A recent, comprehensive article in the New York Times titled, “The Broken Promises of Choice in New York City Schools,” was a fine, albeit unintended, summary of the inevitable failure of school reform.
The piece was well researched and fastidiously documented. The central thesis was that despite years of efforts to give middle school students choice and incentives, New York City schools remain deeply segregated and real “choice” has been elusive. True enough. While reading this article one had to be moved by the earnest children and adults who were frustrated and disappointed by the abandoned promises and confusing processes.
The arcane statistical analyses and many colorful graphics lent a certain gravitas to the explication of the problem. But the real problem is not the problem they identified ― data, graphics and all.
The quality of any analysis is dependent on the assumptions underlying the investigation. In this case there are false assumptions that render the exercise both futile and infuriating.
The first assumption is that there are easily identified “good” schools and “bad” schools – or, more diplomatically, “less good schools.” Readers are asked to stipulate, for example, that Stuyvesant High School is a “good” school – a really “good” school - and that Herbert H. Lehman High School in the Bronx is a “bad” or “less good school.” The “good” schools are more selective, whether by entrance exam or grade point average and the “less good” school are less selective, often to the point of being a last resort for students who fail to gain entry into a “good” school.
The assumption is categorically false. Stuyvesant is assessed as “good” on the basis of the relatively conspicuous achievements of its students, particularly as measured by graduation rate and college placement. The further assumption is that Stuyvesant’s faculty and program were the critical variables in achieving those ends. Accepting those assumptions then leads to the final, implicit assumption resting under all this statistical clutter; that exposing more students to Stuyvesant’s faculty and program would bring similar results, thus helping solve the education reform problem.
Stuyvesant may or may not be a “good” school by other, more meaningful measures, but it is certainly not a “good” school because its carefully culled flock performs precisely as the culling process would predict. Many kids who get into Stuyvesant might do quite well if they didn’t go to the school at all.
At the other end of this delusional continuum, Herbert H. Lehman is considered a significantly “less good” school because its graduation rate is about half of Stuyvesant’s rate and its graduates seldom matriculate at highly selective colleges. Herbert H. Lehman may or may not be a “less good” school by other, more meaningful measures, but it is certainly not a “less good” school because its very different culled flock performs precisely as the culling process would predict. I propose that you might take all of Stuyvesant’s faculty members and switch them with Lehman’s faculty members, and the results would not be substantially different.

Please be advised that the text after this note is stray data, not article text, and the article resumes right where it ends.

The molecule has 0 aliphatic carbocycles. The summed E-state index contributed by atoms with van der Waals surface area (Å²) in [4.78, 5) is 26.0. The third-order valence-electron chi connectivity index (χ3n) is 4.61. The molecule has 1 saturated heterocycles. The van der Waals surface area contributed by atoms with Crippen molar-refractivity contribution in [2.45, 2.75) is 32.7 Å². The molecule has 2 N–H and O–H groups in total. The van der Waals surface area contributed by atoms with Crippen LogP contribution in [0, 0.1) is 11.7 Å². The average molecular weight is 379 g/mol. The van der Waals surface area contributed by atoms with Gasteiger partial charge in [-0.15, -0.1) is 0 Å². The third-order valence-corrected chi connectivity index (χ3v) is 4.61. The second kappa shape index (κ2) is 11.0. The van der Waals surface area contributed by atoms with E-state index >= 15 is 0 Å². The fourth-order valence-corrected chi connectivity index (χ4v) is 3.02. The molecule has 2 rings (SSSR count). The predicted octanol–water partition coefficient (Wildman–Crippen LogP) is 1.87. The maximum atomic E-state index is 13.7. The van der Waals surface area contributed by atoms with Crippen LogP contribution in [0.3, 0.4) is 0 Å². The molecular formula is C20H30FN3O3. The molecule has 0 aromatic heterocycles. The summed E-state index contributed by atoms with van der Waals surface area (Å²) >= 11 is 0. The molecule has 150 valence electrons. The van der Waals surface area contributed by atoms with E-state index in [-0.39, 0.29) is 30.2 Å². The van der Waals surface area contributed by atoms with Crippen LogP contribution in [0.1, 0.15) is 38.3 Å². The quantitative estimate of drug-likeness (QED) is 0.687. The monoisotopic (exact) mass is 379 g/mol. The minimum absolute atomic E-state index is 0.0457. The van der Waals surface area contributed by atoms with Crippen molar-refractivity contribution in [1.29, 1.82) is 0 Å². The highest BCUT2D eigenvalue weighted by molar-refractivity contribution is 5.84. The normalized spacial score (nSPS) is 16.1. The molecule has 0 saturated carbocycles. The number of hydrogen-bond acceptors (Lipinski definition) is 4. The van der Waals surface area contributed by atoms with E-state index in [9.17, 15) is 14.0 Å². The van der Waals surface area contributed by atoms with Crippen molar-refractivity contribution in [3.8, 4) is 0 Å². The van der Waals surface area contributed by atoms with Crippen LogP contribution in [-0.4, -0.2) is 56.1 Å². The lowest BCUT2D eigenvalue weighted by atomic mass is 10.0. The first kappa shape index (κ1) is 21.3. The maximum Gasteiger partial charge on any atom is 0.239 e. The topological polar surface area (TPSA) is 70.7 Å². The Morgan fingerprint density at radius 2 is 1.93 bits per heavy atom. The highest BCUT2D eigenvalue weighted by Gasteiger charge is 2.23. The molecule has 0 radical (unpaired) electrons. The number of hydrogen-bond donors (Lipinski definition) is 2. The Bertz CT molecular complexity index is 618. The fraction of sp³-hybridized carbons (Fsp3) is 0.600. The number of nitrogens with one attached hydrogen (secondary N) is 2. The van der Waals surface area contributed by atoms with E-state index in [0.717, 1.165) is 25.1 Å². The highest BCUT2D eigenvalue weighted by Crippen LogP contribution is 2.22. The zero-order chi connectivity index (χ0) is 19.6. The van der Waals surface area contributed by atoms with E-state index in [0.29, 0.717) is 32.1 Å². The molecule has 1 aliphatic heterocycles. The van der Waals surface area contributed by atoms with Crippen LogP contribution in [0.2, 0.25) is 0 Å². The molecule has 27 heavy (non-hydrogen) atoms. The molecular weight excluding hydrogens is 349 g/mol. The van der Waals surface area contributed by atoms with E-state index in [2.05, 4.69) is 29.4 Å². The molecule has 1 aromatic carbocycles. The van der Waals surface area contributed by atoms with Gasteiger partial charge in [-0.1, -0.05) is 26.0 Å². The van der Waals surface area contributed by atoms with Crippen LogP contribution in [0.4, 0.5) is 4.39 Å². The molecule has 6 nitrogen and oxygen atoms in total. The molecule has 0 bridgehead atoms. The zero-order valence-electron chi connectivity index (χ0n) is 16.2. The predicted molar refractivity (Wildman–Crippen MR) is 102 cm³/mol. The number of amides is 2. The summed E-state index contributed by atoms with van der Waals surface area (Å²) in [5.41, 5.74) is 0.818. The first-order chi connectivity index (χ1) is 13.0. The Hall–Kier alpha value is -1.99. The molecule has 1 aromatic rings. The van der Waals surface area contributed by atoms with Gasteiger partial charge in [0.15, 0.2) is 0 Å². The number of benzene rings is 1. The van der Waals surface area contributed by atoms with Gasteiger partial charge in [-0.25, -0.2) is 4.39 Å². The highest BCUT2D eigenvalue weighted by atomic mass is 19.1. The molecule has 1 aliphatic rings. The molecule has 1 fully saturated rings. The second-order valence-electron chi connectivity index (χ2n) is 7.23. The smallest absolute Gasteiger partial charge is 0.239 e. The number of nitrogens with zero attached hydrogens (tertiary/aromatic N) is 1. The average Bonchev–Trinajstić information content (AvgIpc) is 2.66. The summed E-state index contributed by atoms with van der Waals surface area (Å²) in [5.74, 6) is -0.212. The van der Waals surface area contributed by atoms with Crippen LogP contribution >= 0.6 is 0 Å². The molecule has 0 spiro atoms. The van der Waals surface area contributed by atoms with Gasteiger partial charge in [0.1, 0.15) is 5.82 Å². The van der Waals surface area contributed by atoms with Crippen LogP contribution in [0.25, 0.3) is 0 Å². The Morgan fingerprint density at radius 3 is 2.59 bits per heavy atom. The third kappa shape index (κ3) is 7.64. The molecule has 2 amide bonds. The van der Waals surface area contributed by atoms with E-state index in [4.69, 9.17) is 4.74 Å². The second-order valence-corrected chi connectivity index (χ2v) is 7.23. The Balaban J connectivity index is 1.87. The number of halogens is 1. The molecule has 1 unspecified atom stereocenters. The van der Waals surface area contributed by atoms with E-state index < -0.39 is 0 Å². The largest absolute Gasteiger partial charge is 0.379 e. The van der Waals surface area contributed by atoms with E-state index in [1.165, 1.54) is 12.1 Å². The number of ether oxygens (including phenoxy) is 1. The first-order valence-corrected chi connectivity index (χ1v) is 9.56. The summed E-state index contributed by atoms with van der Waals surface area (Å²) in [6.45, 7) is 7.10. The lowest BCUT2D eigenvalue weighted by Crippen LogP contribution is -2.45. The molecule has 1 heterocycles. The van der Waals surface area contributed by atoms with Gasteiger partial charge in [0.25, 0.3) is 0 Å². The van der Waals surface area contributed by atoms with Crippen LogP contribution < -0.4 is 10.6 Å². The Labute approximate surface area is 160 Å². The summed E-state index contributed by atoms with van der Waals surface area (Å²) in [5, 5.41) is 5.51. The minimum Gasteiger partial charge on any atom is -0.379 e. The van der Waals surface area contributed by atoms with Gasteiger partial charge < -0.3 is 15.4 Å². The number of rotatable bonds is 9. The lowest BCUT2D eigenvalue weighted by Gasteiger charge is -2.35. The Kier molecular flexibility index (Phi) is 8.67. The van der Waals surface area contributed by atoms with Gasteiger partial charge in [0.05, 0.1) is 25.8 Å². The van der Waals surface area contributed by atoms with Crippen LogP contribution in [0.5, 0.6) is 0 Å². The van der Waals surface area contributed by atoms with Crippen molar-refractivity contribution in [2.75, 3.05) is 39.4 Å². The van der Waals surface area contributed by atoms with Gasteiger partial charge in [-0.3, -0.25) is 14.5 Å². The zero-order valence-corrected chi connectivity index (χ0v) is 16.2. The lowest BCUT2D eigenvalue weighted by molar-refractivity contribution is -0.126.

This meaningless game plays out in the private school world and in higher education too. Highly selective schools attract students who are most likely to succeed, based on factors from privilege to preparation, and the schools are then considered fabulous by virtue of the glittering credentials of the students they selected. Not a dollop of meaning in that self-fulfilling prophecy of pretense.
It doesn’t mean that Choate and Exeter or Harvard and Stanford are lousy. It merely means that they are not “good” just because they admit only the most successful students. As many honest observers note, even within the lofty confines of the most selective colleges, undergraduate classes at Yale are not necessary better than, or even as good as, undergraduate courses at SUNY Binghamton.
The Times article was riddled with this unquestioned and unexamined assumption about which NYC high schools are “good” schools and which are “less good” schools.
When viewed through this clearer lens, the article, and the process, is a farce of Shakespearian proportions. Young children are sifted through a bureaucratic sorter, spilling out in relatively unchanging proportions to the “good” schools and “less good” schools depending on their predictors of success. This process, however earnestly designed or studiously analyzed, simply perpetuates the glowing or dim reputations of the schools where the children are dropped.
This in essence is the mirage of school choice in all its fraudulent glory. By rigging the system, by cruel attrition, by statistical sleight of hand, the choice movement is simply sifting kids through a similar sorter, leaving the false impression that the plutocrat-funded, heavily-hyped charter schools are “good,” and the increasingly deprived district schools are “less good.”
Instead of sifting and sorting America’s least advantaged children through these arcane systems, we should be investing in early childhood experiences, ameliorating poverty, facing racism honestly, and providing generous support to the least privileged among us.
Until we do that we are merely rearranging the deck chairs on the Titanic failure of education reform.